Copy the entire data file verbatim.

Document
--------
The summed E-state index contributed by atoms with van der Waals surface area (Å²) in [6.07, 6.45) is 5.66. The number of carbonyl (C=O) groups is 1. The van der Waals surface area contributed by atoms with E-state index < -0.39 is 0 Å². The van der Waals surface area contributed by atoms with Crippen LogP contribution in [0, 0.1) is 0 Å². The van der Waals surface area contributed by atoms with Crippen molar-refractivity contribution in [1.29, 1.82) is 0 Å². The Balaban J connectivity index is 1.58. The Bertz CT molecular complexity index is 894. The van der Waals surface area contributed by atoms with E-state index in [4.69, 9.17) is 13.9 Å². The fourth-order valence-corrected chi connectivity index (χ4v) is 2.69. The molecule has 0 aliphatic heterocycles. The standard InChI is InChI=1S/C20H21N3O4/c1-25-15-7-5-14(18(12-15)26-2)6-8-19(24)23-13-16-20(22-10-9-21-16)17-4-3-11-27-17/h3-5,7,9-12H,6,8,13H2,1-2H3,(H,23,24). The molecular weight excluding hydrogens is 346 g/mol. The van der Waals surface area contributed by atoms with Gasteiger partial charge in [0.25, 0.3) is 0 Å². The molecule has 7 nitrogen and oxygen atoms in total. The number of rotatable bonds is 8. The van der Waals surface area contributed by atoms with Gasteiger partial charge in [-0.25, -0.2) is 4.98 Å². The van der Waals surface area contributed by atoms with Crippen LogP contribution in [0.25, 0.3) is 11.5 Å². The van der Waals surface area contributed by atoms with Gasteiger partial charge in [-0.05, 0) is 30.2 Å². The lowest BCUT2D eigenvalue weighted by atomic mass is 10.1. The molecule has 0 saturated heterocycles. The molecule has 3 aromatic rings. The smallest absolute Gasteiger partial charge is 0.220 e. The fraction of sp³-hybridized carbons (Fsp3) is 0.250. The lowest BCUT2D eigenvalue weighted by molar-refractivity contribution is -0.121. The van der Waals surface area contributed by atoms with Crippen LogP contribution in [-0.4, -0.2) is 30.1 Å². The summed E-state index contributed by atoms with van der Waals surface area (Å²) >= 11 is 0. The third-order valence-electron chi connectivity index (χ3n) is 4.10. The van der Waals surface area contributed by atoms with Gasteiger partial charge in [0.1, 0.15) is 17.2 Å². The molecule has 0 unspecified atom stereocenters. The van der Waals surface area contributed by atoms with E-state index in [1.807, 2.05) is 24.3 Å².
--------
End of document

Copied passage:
The summed E-state index contributed by atoms with van der Waals surface area (Å²) in [6.07, 6.45) is 5.66. The number of carbonyl (C=O) groups is 1. The van der Waals surface area contributed by atoms with E-state index < -0.39 is 0 Å². The van der Waals surface area contributed by atoms with Crippen LogP contribution in [0, 0.1) is 0 Å². The van der Waals surface area contributed by atoms with Crippen molar-refractivity contribution in [1.29, 1.82) is 0 Å². The Balaban J connectivity index is 1.58. The Bertz CT molecular complexity index is 894. The van der Waals surface area contributed by atoms with E-state index in [4.69, 9.17) is 13.9 Å². The fourth-order valence-corrected chi connectivity index (χ4v) is 2.69. The molecule has 0 aliphatic heterocycles. The standard InChI is InChI=1S/C20H21N3O4/c1-25-15-7-5-14(18(12-15)26-2)6-8-19(24)23-13-16-20(22-10-9-21-16)17-4-3-11-27-17/h3-5,7,9-12H,6,8,13H2,1-2H3,(H,23,24). The molecular weight excluding hydrogens is 346 g/mol. The van der Waals surface area contributed by atoms with Gasteiger partial charge in [0.25, 0.3) is 0 Å². The molecule has 7 nitrogen and oxygen atoms in total. The number of rotatable bonds is 8. The van der Waals surface area contributed by atoms with Gasteiger partial charge in [-0.25, -0.2) is 4.98 Å². The van der Waals surface area contributed by atoms with Crippen LogP contribution in [0.25, 0.3) is 11.5 Å². The van der Waals surface area contributed by atoms with Gasteiger partial charge in [-0.05, 0) is 30.2 Å². The lowest BCUT2D eigenvalue weighted by atomic mass is 10.1. The molecule has 0 saturated heterocycles. The molecule has 3 aromatic rings. The smallest absolute Gasteiger partial charge is 0.220 e. The fraction of sp³-hybridized carbons (Fsp3) is 0.250. The lowest BCUT2D eigenvalue weighted by molar-refractivity contribution is -0.121. The van der Waals surface area contributed by atoms with Crippen LogP contribution in [-0.4, -0.2) is 30.1 Å². The summed E-state index contributed by atoms with van der Waals surface area (Å²) >= 11 is 0. The third-order valence-electron chi connectivity index (χ3n) is 4.10. The van der Waals surface area contributed by atoms with Gasteiger partial charge in [0.1, 0.15) is 17.2 Å². The molecule has 0 unspecified atom stereocenters. The van der Waals surface area contributed by atoms with E-state index in [1.807, 2.05) is 24.3 Å².